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Just some Victorian women and their big-ass dresses
06.27.2017
12:04 pm
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Just some Victorian women and their big-ass dresses Just some Victorian women and their big-ass dresses

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When I saw these photographs of Victorian women in their voluminous skirts and dresses, I wondered what I could say that hasn’t already been said by the usual suspects in historical books or feminists texts about patriarchy and fashion, etcetera, etcetera. I really don’t want to go down that path, but if you do there are plenty of sites out there that will supply the goods.

Honestly, my first thought when I saw these pictures was: “How the hell did these women go about their daily lives dressed like this?” It couldn’t have been easy. It couldn’t have been very practical or even remotely comfortable. But then, most fashion isn’t meant to comfortable—it’s about performance, it’s about dressing up to present a show. Victorian fashion was all about presentation—like the whalebone corsets worn to keep the female figure constrained, narrow-waisted, and artificially slim. Seems perverse to us today, but so might breast implants appear one day to our progeny’s progeny.

Fashion changed rapidly during the 19th-century with radical developments in industrialization, mass production, new techniques in printing patterns and colors, and the rise of the department store. At the start of the century, dresses were straight up-and-down maxi-lengthened Jane Austen-type garments made of linen and silk. By the 1820s, there was a flaring out of the hem and a widening of the hips to give women a more voluptuous and feminine shape.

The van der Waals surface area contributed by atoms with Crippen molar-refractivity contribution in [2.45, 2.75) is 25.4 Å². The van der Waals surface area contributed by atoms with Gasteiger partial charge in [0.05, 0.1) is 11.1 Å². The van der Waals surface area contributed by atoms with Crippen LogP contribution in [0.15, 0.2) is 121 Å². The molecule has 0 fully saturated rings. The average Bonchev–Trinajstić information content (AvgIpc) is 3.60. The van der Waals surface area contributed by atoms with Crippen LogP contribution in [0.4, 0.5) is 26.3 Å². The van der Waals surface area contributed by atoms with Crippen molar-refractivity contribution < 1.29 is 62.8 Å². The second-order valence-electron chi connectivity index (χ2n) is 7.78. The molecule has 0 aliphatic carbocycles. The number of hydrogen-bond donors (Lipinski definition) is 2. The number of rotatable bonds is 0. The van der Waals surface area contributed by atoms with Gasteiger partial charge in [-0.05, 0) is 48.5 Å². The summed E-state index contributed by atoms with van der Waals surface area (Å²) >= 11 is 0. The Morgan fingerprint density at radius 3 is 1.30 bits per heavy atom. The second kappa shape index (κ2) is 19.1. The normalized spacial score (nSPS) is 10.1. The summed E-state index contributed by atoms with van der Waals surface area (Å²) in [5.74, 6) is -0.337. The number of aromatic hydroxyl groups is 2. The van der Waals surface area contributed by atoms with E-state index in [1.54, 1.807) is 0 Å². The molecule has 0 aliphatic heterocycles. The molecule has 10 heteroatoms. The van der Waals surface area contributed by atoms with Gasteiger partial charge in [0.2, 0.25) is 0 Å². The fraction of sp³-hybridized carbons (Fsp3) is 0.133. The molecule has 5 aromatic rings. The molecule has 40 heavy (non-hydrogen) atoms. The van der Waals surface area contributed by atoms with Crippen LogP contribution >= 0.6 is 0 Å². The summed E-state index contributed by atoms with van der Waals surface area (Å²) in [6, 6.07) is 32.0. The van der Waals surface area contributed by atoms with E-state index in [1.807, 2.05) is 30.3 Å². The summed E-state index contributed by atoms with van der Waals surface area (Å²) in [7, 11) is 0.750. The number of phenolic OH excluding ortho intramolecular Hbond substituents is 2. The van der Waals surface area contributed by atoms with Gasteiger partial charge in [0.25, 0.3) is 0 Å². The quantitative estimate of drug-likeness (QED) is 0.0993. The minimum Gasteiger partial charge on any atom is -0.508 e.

This style of dress developed quite dramatically in the 1830s when such dresses ballooned out from the waist like a bell or a parachute, while the upper half of the body remained slim and pinched at the waist. Their bell-like shape was solely dependent on the hidden supporting structure of a bustle or crinoline cage suspended from the wearer’s waist. These “cages” were originally made of whalebone but were soon superseded by lighter more sturdy yet flexible “steel-hooped cage crinoline” in 1856.

Such hoop dresses or skirts were worn by all class of women. But it should be noted, these garments were often very hazardous as many working-class women lost their lives after their skirts were caught in machinery while many middle-class women perished after their dresses caught fire.

Rich women would have had a whole closet filled with various beautifully designed outfits. Lower class women usually had just the one outfit, which they kept fashionable by changing collars and cuffs or adding ribbons or a new layer of material.

Ultimately, the whole ensemble presented the image each of these women either wanted to or felt obliged to present.
 
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Photo:  MoMu, Antwerp.
 
Via Vintage Everyday and WikiCommons.
 

Posted by Paul Gallagher
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06.27.2017
12:04 pm
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